Free rubber stock, growers urge
Invoke Section 44 to build roads, PM told
Rubber growers are calling on Prime Minister Prayut Chan-o-cha to invoke Section 44 of the interim charter to speed up the release of 300,000 tonnes of stockpiled state rubber to build roads.
The move, one of six measures being urged by the Rubber Growers Federation of Thailand, is also hoped to help ward off pressure on rubber prices ahead of the next rubber-tapping season which is set to begin in April-May.
The federation says 300,000 tonnes of rubber sheet in the government stockpile should be released to provincial administration organisations or local organisations for use in road construction projects.
The Department of Highways has been slow to adopt a proposal that latex-mixed asphalt be used to build roads, the federation said.
The other five measures include speeding up the disbursement of a 12-billion-baht assistance fund to support rubber farmers suffering from tumbling prices and helping promote rubber processing.
Last November, the government approved spending of 12 billion baht, or 1,500 baht per rai for a maximum of 15 rai per farmer, to help them with production costs. Plantation owners will receive 900 baht per rai for up to 15 rai and tappers will get 600 baht per rai for a maximum of 15 rai.
Boonsong Nabthong, chairman of the federation, said rubber prices are falling sharply. Latex prices are currently between 22-25 baht/kg while rubber sheet prices are moving between 33-35 baht/kg.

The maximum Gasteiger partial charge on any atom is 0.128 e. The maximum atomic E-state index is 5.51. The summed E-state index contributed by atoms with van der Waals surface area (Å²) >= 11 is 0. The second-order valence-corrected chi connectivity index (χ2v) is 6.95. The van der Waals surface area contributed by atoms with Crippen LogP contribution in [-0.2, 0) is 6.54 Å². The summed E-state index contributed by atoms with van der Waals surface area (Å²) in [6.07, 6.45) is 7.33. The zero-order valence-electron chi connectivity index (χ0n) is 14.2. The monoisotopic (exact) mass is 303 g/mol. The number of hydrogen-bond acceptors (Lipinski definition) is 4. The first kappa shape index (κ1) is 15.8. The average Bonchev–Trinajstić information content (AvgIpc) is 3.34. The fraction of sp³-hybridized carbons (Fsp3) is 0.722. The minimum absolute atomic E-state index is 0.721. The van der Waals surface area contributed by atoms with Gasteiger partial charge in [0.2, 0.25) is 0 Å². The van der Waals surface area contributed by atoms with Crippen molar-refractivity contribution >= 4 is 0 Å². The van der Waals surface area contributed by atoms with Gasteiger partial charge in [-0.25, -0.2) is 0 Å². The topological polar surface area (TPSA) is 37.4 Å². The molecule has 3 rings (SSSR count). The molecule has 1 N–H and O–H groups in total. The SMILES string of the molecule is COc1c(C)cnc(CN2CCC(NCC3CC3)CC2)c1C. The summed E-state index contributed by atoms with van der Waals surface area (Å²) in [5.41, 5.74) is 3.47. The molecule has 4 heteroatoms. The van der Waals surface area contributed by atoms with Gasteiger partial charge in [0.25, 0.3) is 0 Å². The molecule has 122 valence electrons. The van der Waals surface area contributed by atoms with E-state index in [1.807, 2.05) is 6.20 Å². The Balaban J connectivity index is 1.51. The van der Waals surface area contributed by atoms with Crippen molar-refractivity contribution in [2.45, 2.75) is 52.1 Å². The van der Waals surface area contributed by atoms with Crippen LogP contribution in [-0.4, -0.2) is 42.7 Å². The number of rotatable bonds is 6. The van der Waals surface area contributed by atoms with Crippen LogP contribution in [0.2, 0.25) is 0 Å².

Around the same time last year, rubber latex was sold at 43 baht/kg while rubber sheet was sold at around 57 baht/kg.
He said rubber farmers' earnings are below the minimum wage of 300 baht a day and the disbursement of state subsidies is slow.
Many growers are in the red and some have been forced to cut down rubber trees and sell them to raise money to pay off their debts, he said.
Mr Boonsong said rubber growers want the government to intervene and maintain rubber prices in addition to the financial subsidy programme.
Uthai Sonlaksap, chairman of the Rubber Council of Thailand, said growers in 17 southern provinces are considering their next move to pressure the government to intervene.
He said rubber prices could slide further when the harvest season starts in April-May as state stockpiles remain high.
The rubber associations in the South are expected to meet in Trang on Jan 12 to discuss urgent measures to reverse the price slide, he said.
So far they have agreed the government should step in and maintain the rubber price at 50-60 baht/kg.
They also want the prime minister to use his special powers under Section 44 to support prices.
Gen Prayut, meanwhile, has shrugged off calls to shore up prices, saying the government does not have enough money.
He said it would be more useful to restructure and better manage the rubber planting sector instead of throwing cash at it.
Boonmak Boontem, manager of a rubber cooperative in Nakhon Si Thammarat's Lan Saka district, said his cooperative is suffering accumulated losses due to sliding rubber prices. He called on authorities to urgently stabilise prices to help growers.